9) Change the axes limits on the force graph to zoom in on the impulses for the two non-rigid collisions. Describe the shape of the impulses for the spring collision and crumple collision.
Max and Average Force Hypotheses
10) Use the MAX and AVERAGE spreadsheet functions to find the peak force and average force for each trial. (The datasheet contains empty rows at the top for you to apply this function). In the space below, record the peak force and average force for each type of collision.
11) Considering your results, when comparing rigid frames, spring systems, or crumple zones, which is the best safety system?
12) During our modeling of the crumple zone we assumed that the crumple zone provided a constant force during the entire collision. Based on the experimental force data does this assumption appear reasonable? Explain your reasoning.
13) What changes could we have made to our experiment to more accurately recreate a real collision between cars?
It might initially seem like building cars to be rigid would be a good idea because the occupants would be “protected” by a cage that would not deform. However, we have shown that a rigid frame actually increases the force on the occupants. It might then seem like an very compressible elastic frame would reduce the force and also prevent permanent damage to the car. However, we have shown that the elastic collision still puts more more force on the occupants than a crumple zone collision. In fact, the elastic collision is even worse than we have found in this case because of the bounce-back that occurs for an elastic collision. If the car bounces back but the person’s head continues forward due to inertia, then the relative impact speed between their head and the dashboard has been amplified. Just as crumple zones reduce forces and prevent the car from bouncing back into your head moving inside the car, airbags are designed to reduce forces and prevent your head from bouncing back into your brain moving inside it. Airbags have holes to allow deflation as your head hits them, rather than bounce your head back the way a beach-ball would.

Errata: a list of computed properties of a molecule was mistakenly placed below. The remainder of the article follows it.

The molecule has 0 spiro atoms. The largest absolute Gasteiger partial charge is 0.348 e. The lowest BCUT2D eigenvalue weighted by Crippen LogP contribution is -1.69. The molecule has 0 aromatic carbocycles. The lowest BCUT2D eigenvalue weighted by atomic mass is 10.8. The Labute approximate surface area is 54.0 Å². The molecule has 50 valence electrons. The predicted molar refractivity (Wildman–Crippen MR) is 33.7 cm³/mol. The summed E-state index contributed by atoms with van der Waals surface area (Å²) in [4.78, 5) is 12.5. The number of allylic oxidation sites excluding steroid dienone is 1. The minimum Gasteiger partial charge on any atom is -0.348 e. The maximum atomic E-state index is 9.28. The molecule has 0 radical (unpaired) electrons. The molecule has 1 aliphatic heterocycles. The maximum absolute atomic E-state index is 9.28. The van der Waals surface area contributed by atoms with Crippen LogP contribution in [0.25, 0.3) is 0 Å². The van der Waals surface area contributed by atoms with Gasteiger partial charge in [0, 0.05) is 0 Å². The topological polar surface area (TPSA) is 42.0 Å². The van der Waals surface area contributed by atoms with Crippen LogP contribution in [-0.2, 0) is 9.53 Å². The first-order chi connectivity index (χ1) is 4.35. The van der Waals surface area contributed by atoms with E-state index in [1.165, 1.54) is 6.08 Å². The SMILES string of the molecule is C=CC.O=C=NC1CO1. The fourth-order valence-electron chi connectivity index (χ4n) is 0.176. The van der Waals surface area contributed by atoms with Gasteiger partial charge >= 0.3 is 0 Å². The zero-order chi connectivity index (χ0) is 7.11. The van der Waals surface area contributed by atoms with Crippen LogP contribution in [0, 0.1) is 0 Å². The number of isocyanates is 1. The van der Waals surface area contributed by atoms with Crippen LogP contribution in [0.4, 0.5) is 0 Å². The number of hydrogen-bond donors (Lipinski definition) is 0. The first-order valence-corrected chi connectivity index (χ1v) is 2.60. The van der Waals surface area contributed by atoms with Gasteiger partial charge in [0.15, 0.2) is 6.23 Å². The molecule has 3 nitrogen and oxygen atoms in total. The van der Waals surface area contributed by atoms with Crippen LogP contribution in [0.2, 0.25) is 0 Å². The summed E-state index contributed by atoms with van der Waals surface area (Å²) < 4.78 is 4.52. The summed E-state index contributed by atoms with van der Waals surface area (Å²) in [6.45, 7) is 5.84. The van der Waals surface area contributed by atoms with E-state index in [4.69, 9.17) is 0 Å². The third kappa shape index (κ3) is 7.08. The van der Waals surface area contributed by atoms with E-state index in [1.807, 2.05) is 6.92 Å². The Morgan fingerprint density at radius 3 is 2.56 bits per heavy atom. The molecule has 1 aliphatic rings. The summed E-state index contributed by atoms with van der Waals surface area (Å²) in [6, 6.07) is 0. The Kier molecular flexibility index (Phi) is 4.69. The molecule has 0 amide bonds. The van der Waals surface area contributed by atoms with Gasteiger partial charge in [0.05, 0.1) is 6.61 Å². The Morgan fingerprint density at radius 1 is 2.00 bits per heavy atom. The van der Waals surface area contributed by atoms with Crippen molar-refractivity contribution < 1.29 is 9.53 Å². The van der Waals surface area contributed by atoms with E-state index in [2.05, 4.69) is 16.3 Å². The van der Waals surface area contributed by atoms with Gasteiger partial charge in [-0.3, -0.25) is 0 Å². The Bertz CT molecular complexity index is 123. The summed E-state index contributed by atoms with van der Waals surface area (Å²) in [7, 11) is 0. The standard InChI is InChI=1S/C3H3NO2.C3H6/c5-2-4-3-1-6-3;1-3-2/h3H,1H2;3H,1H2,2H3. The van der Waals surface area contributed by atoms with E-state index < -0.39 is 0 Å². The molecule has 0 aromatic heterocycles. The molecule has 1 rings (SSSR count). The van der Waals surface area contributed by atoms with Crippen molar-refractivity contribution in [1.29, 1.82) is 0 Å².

Overall, the crumple zone decreases the impact speed between your skull and the airbag while the airbag decreases the impact speed between your brain and skull.
During our experiment we could not use the motion sensor to measure the bounce-back speed of the cart because the fan was in the way. However, we can use the Impulse-Momentum Theorem to find the change in velocity for the occupant of the vehicle. The larger the change in velocity, the more bouncy the collision was. The cart mass doesn’t change during the collision, so the Impulse Momentum Theorem looks like this: .
14) Solve the impulse momentum theorem for the change in velocity.
15) Find the impulse on the car for each collision by multiplying the average force for each collision by the duration of the collision.(You will notice in the data that all of the collisions have the same duration. Record the impulse values here:
16) The mass of the “occupant” in this experiment was 0.05 kg. Calculate the change in velocity for each collision. Show your work.
17) Rank the each collision type by the magnitude of change in velocity.
18) After analyzing this new factor to worry about, the bounce back indicated by change in velocity, does your conclusion about the effectiveness of crumple zones change or become more solid? Explain your reasoning.